Canadian Manufacturing

Ontario electricity rates to keep rising as long term energy plan released

Average expected increase: 30 per cent

TORONTO—Ontario electricity consumers can expect their bills to jump more than 30 per cent in the next three years under the new long-term energy plan unveiled Monday by Energy Minister Bob Chiarelli.

However, Chiarelli said the average homeowner will pay about $100 a year less than they would have if the Liberals hadn’t killed plans to build two new nuclear reactors, renegotiated its green energy deal with Samsung and started paying wind farms not to produce electricity when it’s not needed.

“Significant ratepayer savings will be realized as a result of reduced feed-in-tariff prices, the ability to dispatch wind generation, the amended (Samsung) agreement and the decision to defer new nuclear,” he said in the report.

The $1.1 billion the Liberals spent to cancel two gas plants in Oakville and Mississauga prior to the 2011 election will be more than offset by nearly $16 billion in reduced spending in the new plan from the 2010 version, added Chiarelli.

The Liberals will proceed with the refurbishment of nuclear reactors at the Darlington and Bruce generating stations starting in 2016, and plan to shutdown the Pickering nuclear station by 2020 at the latest.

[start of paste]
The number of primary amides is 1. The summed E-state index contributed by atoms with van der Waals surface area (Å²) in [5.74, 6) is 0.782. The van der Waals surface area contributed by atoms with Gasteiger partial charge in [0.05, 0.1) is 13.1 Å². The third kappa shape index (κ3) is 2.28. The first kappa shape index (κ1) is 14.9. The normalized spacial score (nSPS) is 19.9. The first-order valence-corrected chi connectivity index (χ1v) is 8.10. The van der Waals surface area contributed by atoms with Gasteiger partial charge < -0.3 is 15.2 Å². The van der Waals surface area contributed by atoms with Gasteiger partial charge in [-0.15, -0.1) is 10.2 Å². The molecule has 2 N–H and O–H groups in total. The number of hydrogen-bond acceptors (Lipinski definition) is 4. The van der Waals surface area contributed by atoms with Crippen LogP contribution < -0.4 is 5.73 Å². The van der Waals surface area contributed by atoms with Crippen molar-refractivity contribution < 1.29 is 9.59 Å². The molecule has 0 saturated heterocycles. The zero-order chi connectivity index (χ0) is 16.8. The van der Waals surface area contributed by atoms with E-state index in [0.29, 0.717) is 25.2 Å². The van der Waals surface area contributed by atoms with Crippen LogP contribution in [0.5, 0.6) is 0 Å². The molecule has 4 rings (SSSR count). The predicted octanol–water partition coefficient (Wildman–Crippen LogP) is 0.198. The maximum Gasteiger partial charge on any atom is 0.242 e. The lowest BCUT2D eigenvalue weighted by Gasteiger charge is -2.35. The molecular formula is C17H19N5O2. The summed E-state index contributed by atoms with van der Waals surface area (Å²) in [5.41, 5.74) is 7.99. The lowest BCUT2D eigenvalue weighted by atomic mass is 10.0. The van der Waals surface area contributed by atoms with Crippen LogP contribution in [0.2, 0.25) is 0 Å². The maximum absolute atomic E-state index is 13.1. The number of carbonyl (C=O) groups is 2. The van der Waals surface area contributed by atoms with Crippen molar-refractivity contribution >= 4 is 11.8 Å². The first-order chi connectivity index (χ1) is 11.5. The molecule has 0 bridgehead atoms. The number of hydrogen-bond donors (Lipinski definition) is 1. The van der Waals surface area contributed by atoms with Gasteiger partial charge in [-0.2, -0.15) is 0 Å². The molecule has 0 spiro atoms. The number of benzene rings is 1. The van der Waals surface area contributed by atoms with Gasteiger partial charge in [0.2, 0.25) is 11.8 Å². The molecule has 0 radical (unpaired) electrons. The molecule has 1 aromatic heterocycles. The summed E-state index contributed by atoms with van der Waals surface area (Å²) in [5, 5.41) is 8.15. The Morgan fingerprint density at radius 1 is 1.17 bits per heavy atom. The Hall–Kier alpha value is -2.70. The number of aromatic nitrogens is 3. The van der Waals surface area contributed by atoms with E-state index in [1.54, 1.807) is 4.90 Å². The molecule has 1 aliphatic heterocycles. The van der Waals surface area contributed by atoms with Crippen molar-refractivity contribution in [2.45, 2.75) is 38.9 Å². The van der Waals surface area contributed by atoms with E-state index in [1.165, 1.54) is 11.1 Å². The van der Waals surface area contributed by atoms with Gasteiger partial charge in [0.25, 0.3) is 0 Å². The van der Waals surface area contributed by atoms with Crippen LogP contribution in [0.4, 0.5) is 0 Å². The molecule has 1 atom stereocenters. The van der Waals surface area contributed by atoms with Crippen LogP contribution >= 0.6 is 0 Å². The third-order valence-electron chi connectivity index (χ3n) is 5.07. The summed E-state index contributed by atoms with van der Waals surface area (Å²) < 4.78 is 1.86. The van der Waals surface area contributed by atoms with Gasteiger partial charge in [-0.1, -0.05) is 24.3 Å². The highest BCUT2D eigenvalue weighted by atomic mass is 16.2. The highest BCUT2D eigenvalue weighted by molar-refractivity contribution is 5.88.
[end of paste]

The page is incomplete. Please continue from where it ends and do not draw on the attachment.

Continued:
However, the new plan also calls for the government to go slower as it phases in more renewable sources of electricity, and expect to have half of generation capacity from green sources such as wind and solar by 2025.

A key part of the revised plan includes what the government calls “on-bill financing for energy efficiency retrofits” starting in 2015, which would provide upfront loans for home renovations which would be paid back through electricity bills.

The Liberal strategy won’t bring hydro rates under control or bring back lost jobs, but will drive more companies out of Ontario, warned PC Leader Tim Hudak, who also lashed out at the New Democrats for supporting the minority government.

“This is a government that’s actually doubled hydro rates and chased 300,000 manufacturing jobs out of the province,” said Hudak.

“Half those job losses and half those rate increases should be on the back of (NDP Leader) Andrea Horwath and the NDP because they keep propping up the Liberals.”

Horwath said Ontario families and businesses pay the highest electricity rates in Canada because of the Liberal government’s policies.

“This doesn’t look like a plan for affordable power,” Horwath told the legislature. “It looks like a desperate government trying to hold on to political power.”

Horwath attacked the Liberals for spending $180 million on nuclear plants that were cancelled, nearly $1 billion on nuclear refurbishment plans “without a final price tag,” and $1.1 billion spent to cancel two gas plants “to save a couple of Liberal seats.”

“How can the premier expect the people to believe that this government has a plan to make electricity affordable,” asked Horwath.

Nuclear will remain the largest component of Ontario’s electricity mix, but is expected to fall to about 47 per cent from around 55 per cent in the new plan, which reflects the fact that the province will stop burning coal to generate power by the end of this year.

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